we should not be entirely at a loss. It may be convenient to mention
here that on the southern sledge journey we had four thermometers
with us. Observations were taken three times daily, and all four
were brought home in undamaged condition. Wisting had charge of this
scientific branch, and I think the feat he achieved in not breaking
any thermometers is unparalleled.


A Day at Framheim

In order to understand our daily life better, we will now make a tour
of Framheim. It is June 23, early in the morning. Perfect stillness
lies over the Barrier -- such stillness as no one who has not been
in these regions has any idea of. We come up the old sledge road from
the place where the Fram used to lie. You will stop several times on
the way and ask whether this can be real; anything so inconceivably
beautiful has never yet been seen. There lies the northern edge of the
Fram Barrier, with Mounts Nelson and Rönniken nearest; behind them,
ridge after ridge, peak after peak, the venerable pressure masses rise,
one higher than another. The light is so wonderful; what causes this
strange glow? It is clear as daylight, and yet the shortest day of the
year is at hand. There are no shadows, so it cannot be the moon. No;
it is one of the few really intense appearances of the aurora australis
that receives us now. It looks as though Nature wished to honour our
guests, and to show herself in her best attire. And it is a gorgeous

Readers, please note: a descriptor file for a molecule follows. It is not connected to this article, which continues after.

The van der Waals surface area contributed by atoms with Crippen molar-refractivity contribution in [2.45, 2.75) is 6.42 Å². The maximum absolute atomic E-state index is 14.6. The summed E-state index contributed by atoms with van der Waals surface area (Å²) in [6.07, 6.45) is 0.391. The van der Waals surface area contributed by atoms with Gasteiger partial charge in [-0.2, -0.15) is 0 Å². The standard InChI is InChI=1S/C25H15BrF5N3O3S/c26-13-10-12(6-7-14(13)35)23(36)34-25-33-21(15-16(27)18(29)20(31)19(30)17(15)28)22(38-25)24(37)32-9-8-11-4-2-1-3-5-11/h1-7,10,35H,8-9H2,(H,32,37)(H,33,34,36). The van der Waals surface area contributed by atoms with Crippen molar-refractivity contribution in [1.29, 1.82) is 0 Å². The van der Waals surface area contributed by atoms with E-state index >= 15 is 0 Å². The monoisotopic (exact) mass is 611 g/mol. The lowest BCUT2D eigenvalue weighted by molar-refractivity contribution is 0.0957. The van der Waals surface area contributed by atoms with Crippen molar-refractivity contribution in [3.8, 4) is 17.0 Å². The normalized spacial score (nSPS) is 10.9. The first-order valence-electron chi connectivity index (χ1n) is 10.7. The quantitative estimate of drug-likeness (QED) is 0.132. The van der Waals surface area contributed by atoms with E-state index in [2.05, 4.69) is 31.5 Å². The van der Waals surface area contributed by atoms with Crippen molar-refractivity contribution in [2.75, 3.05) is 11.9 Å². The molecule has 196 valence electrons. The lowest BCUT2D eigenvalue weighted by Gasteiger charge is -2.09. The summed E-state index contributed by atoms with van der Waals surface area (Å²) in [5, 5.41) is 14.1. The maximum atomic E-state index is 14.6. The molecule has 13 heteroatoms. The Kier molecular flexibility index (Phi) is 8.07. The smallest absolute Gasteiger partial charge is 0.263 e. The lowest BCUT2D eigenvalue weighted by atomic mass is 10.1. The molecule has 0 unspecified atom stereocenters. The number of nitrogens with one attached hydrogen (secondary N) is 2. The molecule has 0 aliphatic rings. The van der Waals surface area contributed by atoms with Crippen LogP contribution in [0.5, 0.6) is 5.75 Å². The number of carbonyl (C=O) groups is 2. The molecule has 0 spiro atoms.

dress she has chosen. Perfectly calm, clear with a starry sparkle,
and not a sound in any direction. But wait: what is that? Like a
stream of fire the light shoots across the sky, and a whistling sound
follows the movement. Hush! can't you hear? It shoots forward again,
takes the form of a band, and glows in rays of red and green. It
stands still for a moment, thinking of what direction it shall take,
and then away again, followed by an intermittent whistling sound. So
Nature has offered us on this wonderful morning one of her most
mysterious, most incomprehensible, phenomena -- the audible southern
light. "Now you will be able to go home and tell your friends that you
have personally seen and heard the southern lights, for I suppose you
have no doubt that you have really done so?" "Doubt? How can one be in
doubt about what one has heard with one's own ears and seen with one's
own eyes? "And yet you have been deceived, like so many others! The
whistling northern and southern lights have never existed. They are